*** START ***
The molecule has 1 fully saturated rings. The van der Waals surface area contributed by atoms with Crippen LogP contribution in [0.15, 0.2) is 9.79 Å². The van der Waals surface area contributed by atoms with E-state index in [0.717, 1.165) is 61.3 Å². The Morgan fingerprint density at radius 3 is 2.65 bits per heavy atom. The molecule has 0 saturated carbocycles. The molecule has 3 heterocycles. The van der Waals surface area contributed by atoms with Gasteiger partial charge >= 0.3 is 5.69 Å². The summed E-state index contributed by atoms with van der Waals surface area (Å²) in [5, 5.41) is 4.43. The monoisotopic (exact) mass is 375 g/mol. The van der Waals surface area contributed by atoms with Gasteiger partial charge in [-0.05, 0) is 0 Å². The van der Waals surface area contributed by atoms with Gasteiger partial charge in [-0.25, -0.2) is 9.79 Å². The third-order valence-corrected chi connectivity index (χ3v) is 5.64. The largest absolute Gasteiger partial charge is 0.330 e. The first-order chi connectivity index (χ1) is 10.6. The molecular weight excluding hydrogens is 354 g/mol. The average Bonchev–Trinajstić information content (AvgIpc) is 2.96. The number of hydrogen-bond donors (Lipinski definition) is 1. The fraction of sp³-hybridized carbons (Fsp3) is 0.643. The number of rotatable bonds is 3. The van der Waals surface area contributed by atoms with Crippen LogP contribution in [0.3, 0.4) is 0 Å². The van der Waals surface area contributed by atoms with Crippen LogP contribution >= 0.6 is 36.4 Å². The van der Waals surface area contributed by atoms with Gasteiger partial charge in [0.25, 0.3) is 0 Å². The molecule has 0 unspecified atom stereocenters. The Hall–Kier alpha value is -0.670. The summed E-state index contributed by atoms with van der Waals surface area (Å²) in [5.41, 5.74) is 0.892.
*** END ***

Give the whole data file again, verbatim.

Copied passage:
The molecule has 1 fully saturated rings. The van der Waals surface area contributed by atoms with Crippen LogP contribution in [0.15, 0.2) is 9.79 Å². The van der Waals surface area contributed by atoms with E-state index in [0.717, 1.165) is 61.3 Å². The Morgan fingerprint density at radius 3 is 2.65 bits per heavy atom. The molecule has 0 saturated carbocycles. The molecule has 3 heterocycles. The van der Waals surface area contributed by atoms with Gasteiger partial charge >= 0.3 is 5.69 Å². The summed E-state index contributed by atoms with van der Waals surface area (Å²) in [5, 5.41) is 4.43. The monoisotopic (exact) mass is 375 g/mol. The van der Waals surface area contributed by atoms with Gasteiger partial charge in [-0.05, 0) is 0 Å². The van der Waals surface area contributed by atoms with Gasteiger partial charge in [-0.25, -0.2) is 9.79 Å². The third-order valence-corrected chi connectivity index (χ3v) is 5.64. The largest absolute Gasteiger partial charge is 0.330 e. The first-order chi connectivity index (χ1) is 10.6. The molecular weight excluding hydrogens is 354 g/mol. The average Bonchev–Trinajstić information content (AvgIpc) is 2.96. The number of hydrogen-bond donors (Lipinski definition) is 1. The fraction of sp³-hybridized carbons (Fsp3) is 0.643. The number of rotatable bonds is 3. The van der Waals surface area contributed by atoms with Crippen LogP contribution in [0.3, 0.4) is 0 Å². The van der Waals surface area contributed by atoms with Crippen LogP contribution >= 0.6 is 36.4 Å². The van der Waals surface area contributed by atoms with Gasteiger partial charge in [0.25, 0.3) is 0 Å². The molecule has 0 unspecified atom stereocenters. The Hall–Kier alpha value is -0.670. The summed E-state index contributed by atoms with van der Waals surface area (Å²) in [5.41, 5.74) is 0.892.